Women at Instabase

Sep 22,2022

Dominique Walter was drawn to Instabase for its coveted tech trio: great people, great product, and great customers. After being a part of a number of infrastructure-focused startups, she believes that Instabase has clearly hit a sweet spot with a strong product-market fit for business-impacting tech at a great moment in time.
Read more about Dominique in the blog post below!

Can you tell me a little bit about yourself, and walk me through your career journey thus far?

I started my career at Intel where I held various positions in sales strategy, planning, and operations. Intel is exceptionally strong in its operations practices and rigor, and I am grateful for the foundation I built during my tenure there. After being at Intel for 10 years, I moved to a startup where I was employee number 50, and was one of the first few women on the team. It was a huge learning experience going from working at a large company to being at a startup where I built and managed all sales operations functions, growing our ARR 100x, and ultimately getting acquired by Cisco. From there, I stood up Revenue Operations at another infrastructure startup, drove GTM SaaS transformation and cloud sales acceleration at  VMware, and then ran GTM strategy and planning at UiPath.  When I first met the GTM team at Instabase and discussed more about what the company was building, I jumped at the opportunity to join the team at this phase.  Instabase is clearly a place where the entire team is encouraged to have a seat at the table and grow together.  I made the move in July, and have really enjoyed the journey thus far! 

What sets Instabase apart from other startups, or companies, you have worked at?

Instabase is unlike other startups in many ways, but one of the main differences is our technology. Instabase’s product saves customers time and money solving some of the most complex business problems. After being a part of a number of infrastructure-focused startups, I understand the risk of clearly differentiated technology not truly impacting the business in a meaningful way. Instabase has clearly hit a sweet spot with a strong product-market fit for business-impacting tech at a great moment in time. Another major difference is our team and culture. You are empowered, even expected, to take ownership, drive change, and truly grow in your career, all while being able to make mistakes in the open, and encouraged to learn from those mistakes along the way. 

Have you had any mentors or inspirational women that have had an impact on you?

I have been incredibly fortunate to have had great women mentors throughout my career, but I have also actively sought mentorship from people who are very different from myself, and who approach problems differently than I would. By not limiting yourself to a particular mentor profile, you gain access to many diverse opinions and ideas.  Earlier in my career, I would seek out the person who had “gone before” and built my function at a company I really respected.  I took the initiative to go to networking events, and had one main goal: where is the company that is doing the best work, or has the best product, and who is the person who built it? That was the person I wanted to mentor me. When I found that person, I took them to lunch, was given access to ideas for what made their company work, and found creative ways to tackle issues I saw as I was building.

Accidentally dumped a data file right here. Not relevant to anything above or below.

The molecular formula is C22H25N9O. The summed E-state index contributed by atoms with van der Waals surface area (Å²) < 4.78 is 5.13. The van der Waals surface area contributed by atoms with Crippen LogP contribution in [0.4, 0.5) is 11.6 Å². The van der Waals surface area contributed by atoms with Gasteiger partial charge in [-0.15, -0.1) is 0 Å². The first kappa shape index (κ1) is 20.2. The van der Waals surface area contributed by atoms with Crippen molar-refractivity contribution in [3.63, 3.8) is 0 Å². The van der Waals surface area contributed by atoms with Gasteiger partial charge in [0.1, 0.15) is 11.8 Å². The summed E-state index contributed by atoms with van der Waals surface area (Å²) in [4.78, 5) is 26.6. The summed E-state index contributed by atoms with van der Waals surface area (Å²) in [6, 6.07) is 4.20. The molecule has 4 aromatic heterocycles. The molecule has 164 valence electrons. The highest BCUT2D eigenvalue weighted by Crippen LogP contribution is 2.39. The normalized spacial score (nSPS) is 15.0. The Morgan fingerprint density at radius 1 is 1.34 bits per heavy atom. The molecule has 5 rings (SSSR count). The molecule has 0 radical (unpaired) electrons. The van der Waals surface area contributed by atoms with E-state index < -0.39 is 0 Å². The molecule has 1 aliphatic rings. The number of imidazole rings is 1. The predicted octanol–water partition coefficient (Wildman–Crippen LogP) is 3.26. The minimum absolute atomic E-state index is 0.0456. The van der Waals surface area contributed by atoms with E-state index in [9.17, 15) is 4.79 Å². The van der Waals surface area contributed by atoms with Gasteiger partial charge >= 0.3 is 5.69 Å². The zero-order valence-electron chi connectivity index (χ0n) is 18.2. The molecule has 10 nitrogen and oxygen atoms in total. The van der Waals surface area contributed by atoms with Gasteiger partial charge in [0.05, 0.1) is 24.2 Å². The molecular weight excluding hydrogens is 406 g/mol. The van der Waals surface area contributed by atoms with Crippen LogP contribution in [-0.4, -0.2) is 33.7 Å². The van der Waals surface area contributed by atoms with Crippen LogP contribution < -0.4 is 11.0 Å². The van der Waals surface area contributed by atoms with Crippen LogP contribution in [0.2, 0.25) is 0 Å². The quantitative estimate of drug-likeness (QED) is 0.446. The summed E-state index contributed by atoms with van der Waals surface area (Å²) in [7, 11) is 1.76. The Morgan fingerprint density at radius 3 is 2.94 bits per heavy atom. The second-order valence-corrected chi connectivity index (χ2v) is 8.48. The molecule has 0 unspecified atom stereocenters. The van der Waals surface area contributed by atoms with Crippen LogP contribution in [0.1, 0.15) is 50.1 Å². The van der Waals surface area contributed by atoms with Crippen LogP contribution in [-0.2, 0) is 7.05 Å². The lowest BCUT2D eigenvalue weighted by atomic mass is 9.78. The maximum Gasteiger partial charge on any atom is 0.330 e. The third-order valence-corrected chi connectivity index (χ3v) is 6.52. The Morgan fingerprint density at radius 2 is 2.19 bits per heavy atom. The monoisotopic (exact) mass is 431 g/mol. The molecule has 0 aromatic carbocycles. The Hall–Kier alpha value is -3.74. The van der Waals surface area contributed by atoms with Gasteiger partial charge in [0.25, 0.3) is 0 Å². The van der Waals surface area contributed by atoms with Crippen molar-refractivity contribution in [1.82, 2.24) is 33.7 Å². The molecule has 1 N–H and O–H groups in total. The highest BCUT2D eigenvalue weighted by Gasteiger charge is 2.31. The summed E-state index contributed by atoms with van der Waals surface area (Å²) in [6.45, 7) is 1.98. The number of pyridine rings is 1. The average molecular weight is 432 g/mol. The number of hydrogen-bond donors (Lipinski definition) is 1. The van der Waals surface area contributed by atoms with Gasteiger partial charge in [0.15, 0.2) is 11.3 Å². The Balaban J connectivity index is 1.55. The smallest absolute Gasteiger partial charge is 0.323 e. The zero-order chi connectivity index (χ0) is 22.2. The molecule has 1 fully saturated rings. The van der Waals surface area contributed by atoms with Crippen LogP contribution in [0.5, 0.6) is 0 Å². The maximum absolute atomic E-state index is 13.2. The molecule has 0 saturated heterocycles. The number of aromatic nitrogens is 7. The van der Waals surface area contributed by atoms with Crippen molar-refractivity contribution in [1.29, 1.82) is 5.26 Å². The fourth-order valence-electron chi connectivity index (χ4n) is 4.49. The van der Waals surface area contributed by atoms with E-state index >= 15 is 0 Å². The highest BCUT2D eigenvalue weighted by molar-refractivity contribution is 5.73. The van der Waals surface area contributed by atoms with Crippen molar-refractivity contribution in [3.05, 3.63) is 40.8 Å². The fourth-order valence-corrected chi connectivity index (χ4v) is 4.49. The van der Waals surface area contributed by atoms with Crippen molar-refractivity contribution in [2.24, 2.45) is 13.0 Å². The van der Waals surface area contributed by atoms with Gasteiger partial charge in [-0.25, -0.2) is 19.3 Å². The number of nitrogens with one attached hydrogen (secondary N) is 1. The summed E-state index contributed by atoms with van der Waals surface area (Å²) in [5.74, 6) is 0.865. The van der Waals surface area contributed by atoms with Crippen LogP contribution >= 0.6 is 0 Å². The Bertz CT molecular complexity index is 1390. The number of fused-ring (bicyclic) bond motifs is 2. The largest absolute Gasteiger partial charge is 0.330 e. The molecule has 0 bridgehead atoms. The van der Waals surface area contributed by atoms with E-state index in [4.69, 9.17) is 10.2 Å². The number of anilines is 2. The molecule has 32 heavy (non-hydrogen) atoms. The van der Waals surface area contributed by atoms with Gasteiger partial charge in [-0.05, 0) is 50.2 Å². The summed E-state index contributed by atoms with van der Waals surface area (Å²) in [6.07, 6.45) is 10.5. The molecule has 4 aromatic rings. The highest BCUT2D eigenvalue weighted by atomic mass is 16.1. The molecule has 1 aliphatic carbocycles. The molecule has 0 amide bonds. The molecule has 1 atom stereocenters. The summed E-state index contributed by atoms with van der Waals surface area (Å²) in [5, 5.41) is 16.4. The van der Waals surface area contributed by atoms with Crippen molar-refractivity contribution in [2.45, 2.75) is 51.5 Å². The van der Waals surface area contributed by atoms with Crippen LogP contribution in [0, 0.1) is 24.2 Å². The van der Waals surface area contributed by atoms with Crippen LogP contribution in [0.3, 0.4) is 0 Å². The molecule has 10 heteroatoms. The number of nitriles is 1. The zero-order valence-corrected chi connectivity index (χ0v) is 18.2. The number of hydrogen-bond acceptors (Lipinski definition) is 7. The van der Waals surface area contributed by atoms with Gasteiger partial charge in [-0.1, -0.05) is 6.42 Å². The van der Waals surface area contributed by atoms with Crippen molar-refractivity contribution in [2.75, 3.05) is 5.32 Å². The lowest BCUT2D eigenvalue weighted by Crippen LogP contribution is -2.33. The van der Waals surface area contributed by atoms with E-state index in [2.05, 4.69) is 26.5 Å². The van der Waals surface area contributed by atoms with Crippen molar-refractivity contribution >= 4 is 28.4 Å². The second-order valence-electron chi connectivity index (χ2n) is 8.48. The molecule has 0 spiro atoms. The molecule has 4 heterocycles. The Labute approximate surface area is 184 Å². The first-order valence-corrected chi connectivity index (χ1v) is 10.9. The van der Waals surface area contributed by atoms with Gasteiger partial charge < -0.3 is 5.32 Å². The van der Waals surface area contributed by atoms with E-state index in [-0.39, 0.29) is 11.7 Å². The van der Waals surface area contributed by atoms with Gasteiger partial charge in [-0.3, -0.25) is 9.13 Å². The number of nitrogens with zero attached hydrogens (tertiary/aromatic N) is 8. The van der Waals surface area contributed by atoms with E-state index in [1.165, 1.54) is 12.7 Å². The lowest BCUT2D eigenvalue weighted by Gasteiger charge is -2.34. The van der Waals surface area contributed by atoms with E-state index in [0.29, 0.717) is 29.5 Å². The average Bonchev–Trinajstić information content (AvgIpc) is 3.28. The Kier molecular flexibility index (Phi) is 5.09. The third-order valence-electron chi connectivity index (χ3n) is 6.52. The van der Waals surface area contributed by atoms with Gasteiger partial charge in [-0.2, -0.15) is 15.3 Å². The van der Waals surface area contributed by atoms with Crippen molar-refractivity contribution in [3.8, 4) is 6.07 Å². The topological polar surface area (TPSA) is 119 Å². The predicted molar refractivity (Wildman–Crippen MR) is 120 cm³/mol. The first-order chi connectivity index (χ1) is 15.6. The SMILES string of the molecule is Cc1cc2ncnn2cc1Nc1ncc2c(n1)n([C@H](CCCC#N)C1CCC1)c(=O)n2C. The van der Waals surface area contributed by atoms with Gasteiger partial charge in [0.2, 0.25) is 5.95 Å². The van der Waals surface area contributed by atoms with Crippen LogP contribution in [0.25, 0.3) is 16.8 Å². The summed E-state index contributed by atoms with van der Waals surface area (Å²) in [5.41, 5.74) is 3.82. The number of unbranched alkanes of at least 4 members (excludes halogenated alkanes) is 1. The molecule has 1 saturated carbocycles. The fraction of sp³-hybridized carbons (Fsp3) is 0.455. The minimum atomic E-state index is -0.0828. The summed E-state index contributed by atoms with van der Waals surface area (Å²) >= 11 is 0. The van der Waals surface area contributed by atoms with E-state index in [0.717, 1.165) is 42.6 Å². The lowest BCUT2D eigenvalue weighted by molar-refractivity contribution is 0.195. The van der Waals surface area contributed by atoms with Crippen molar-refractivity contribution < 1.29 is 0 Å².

Have you ever dealt with Imposter Syndrome and how did you overcome it?

As a leader, I know we all have different perspectives and strengths and I’ve come to terms with the fact that I cannot possibly know all areas of the business.  Instead, I focus on bringing my best to the table and encourage others to bring their strengths forward so together we can drive the best results as a team.  

Creating an environment where we can all admit we don’t know everything about a problem and instead ask, what are other people seeing that I might not know, turns any situation into a learning experience. My advice to combat imposter syndrome is to focus on the pieces you bring to the table, and less about how other people *could* be judging you for what you may not know.  This way of thinking fosters a collaborative environment where everyone is working together as a team towards the common goal of removing roadblocks and problems before they happen. 

What is one piece of advice you would give to women starting in their careers?

Don’t over-rotate to the expectations that success is in titles or prestigious positions, particularly early in your career. Instead, focus on being the best at the work you are initially asked to do, focus on what you enjoy about the current role, and which parts you want to grow. Often, I find that women feel pressure to have big titles, manage impressive teams, or influence high-level executives as the only metric of success, but behind the scenes are struggling with confidence, imposter syndrome, or not enjoying their daily work life. By removing the pressure, focusing on being the best in your area, and asking for opportunities in the work you enjoy and find most fulfilling, your work will shine.  As it shines, you will more often than not find yourself being pulled into bigger opportunities organically, or seeking out new ways to do more of what you love best.  If it is problem-solving, analyzing data, or keeping projects on track, all of those skills can be applied in different types of roles across a business. Spending time getting to know what you enjoy and where your core strengths lie, gives you a better long-term outcome.  I took at least 4 lateral steps to get to the part of my role that I love the best, and can genuinely say I love the roles I’ve had along the way and where I am now.  Be willing to stay curious and take lateral moves to get to an area where you are more interested in, and help you find out what you are passionate about in the long term.